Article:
Current State of Security Policies
by Mike Gentile, Ron Collette, and the CISOHandbook.com Team
Within our security program development methodology, security policies serve as the benchmark that instructs the rest of the organization on what they should be doing from a security perspective. Within this article, we will use metrics we have collected from our security program review tool (still available on the site) to present how most organizations are using security policies.
This article will discuss 5 key metrics that were extracted from our security program review tool. These metrics represent the aggregated results from over 160 security programs around the world. What we found fascinating about these results is that they really pointed to the fact that we still have some ground to cover in regards to the maturity of our security policies. The five metrics that are discussed in this article include
- What is the state of your existing security policies?
- Do you feel your security policies Address all applicable regulations for your organization?
- Do you feel that your security policies are comprehensive for the entire organization?
- Does your environment meet or exceed the majority of standards and guidelines outlined in your security policies?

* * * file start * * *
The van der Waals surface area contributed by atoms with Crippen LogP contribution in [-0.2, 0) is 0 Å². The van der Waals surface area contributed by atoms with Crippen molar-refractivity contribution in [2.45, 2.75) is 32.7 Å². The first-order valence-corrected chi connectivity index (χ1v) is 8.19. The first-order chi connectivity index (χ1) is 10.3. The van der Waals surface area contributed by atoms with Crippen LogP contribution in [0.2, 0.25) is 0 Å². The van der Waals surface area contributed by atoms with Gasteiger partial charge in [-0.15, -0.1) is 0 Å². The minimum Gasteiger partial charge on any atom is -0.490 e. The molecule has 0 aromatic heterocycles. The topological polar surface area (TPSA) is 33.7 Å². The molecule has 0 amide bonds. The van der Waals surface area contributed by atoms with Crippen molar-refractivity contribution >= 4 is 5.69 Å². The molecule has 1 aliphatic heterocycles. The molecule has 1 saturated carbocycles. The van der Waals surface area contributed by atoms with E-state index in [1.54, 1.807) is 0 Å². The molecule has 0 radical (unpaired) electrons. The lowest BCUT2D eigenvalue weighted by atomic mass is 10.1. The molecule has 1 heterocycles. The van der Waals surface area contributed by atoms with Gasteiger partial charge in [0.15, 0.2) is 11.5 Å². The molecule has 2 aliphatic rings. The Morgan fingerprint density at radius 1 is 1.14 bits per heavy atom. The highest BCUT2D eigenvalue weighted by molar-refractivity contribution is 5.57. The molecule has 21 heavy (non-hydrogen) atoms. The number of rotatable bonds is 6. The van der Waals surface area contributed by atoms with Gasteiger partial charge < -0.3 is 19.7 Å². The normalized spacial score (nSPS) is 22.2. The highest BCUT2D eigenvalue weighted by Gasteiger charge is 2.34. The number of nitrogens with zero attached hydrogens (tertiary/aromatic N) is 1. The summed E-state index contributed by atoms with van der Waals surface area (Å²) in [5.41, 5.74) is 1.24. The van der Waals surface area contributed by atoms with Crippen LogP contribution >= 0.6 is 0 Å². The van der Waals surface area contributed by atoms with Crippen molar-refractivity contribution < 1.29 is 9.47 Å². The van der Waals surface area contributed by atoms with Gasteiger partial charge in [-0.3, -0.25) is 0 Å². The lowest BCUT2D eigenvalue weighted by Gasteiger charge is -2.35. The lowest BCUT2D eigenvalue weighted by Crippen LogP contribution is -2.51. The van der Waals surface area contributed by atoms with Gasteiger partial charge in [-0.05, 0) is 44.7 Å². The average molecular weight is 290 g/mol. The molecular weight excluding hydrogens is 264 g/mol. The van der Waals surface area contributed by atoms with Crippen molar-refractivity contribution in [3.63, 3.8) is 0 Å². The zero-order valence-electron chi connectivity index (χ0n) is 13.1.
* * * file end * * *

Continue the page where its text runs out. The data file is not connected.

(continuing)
- How often are your security policies reviewed and updated?
Underneath each metric, we will point out a couple of observations that our team has drawn from the data.
*Only 41% of the survey respondents have documented and ratified security policies. That means that less than half of the organizations that protect our personal data or manage our personal safety have policies.
*13% of respondents still do not have any security policies at all
*In most of the organizations that we perform services, security regulations are a major catalyst for getting security done. We have also noticed though that there is a disconnect between regulatory compliance and regulatory representation in security policies. This data would support that notion.
*The increasing compartmentalization of organizations is represented in this statistic. Only 13% of respondents claim that there security policies are completely comprehensive for the whole organization
*No surprise here, but this should scare us all. Even when organizations have policies, standards, and guidelines, only 17% of the respondents claim that their organization is fully complying with them
*This final statistic is nice to see (kind of). This is one area where we have seen significant improvement in the area of security policies. Most organizations are getting better at keeping their policy set current. Of course, still only 50% are updating them more often than every two years. At least that is better than were this statistic has been in the past.
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